Xbox One Kinect privacy explained
New policy document says data captured through camera does not leave the console, "Expressions" data automatically destroyed at end of every session.
One new feature for Xbox One is the ability for players to sign in through Kinect facial recognition. The Kinect camera measures distances between key points on a player's' face to create a numeric value that is specific to one player.
No one would be able to look at these numbers and determine that it represents the player in question, Microsoft said. In addition, the company assured that this authentication data stays on the Xbox One and is not shared with third-parties.
Microsoft also pointed out that players are in control of photographs taken by Kinect during gameplay and whether the system captures voice commands. The Kinect can be turned off at any time, Microsoft reminded players.
For certain games and apps, like Xbox Fitness, the Kinect will track skeletal movements to determine exercise statistics. Players can determine how these data points are managed and if they want them to be shared outside of the console.
The Xbox One Kinect privacy document also touches on the system's new "Expressions" capability, which allows players to use a defined facial expression to control or influence a game. According to Microsoft, this data "does not identify you," stays on the local console, and is "destroyed" once a session ends.
In the case of the Xbox One's new GameDVR feature, during multiplayer matches, any participant can capture gameplay, which may include a player's in-game character or gamertag. However, audio chat is not recorded for GameDVR clips, Microsoft said.
GameDVR on Xbox One will have three distinct privacy settings for captured content:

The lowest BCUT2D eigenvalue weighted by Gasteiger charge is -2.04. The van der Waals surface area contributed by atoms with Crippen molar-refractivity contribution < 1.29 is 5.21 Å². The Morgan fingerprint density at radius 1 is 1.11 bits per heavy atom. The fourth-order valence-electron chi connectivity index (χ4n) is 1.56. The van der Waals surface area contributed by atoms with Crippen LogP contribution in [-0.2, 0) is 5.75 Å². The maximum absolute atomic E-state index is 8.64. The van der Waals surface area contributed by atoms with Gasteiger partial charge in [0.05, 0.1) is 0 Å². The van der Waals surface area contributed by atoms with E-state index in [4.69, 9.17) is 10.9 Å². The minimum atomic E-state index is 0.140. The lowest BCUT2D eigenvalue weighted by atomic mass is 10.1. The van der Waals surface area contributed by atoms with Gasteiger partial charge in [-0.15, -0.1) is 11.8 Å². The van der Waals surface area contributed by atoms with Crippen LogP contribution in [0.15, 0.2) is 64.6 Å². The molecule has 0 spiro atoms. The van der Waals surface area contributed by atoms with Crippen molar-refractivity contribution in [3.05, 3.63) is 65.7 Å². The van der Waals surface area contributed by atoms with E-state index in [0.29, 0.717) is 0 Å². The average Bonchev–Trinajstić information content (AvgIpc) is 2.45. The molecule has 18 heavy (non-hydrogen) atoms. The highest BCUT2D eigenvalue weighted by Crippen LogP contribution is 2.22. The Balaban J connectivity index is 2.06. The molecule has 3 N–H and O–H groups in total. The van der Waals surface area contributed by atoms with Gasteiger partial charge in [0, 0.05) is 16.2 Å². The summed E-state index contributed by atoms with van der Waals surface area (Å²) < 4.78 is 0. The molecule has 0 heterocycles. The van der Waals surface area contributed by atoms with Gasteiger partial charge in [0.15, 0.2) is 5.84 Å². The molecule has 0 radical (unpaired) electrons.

- Blocked – Not viewable by anyone, but you. Game clips don't appear in anyone else’s activity feeds.
- Friends only – Viewable by only your friends. Game clips only appears in your friends activity feeds.
- Everybody – Viewable by anyone; game clips appear in activity feeds for friends.
Users are free to delete game clips from their profiles at any time. In addition, parents can control sharing within the GameDVR settings. Sharing for children is automatically set to to Blocked.
Concerning voice chat through Kinect, Microsoft said, "You should not expect any level of privacy concerning your use of the live communication features such as voice chat, video, and communications in live-hosted gameplay sessions offered through the services." Microsoft said it may monitor these communications "to the extent permitted by law," but made clear that it cannot monitor the entire service and makes no attempt to do so.
"Please note that Xbox does not listen in on Skype calls," Microsoft said.
In the "Children and Parental Consent" tab in the Xbox One privacy statement, Electronic Arts, Xseed Games, and Disney Interactive are listed as third-parties that may collect personal information, though the extent to which they may do so is unclear.
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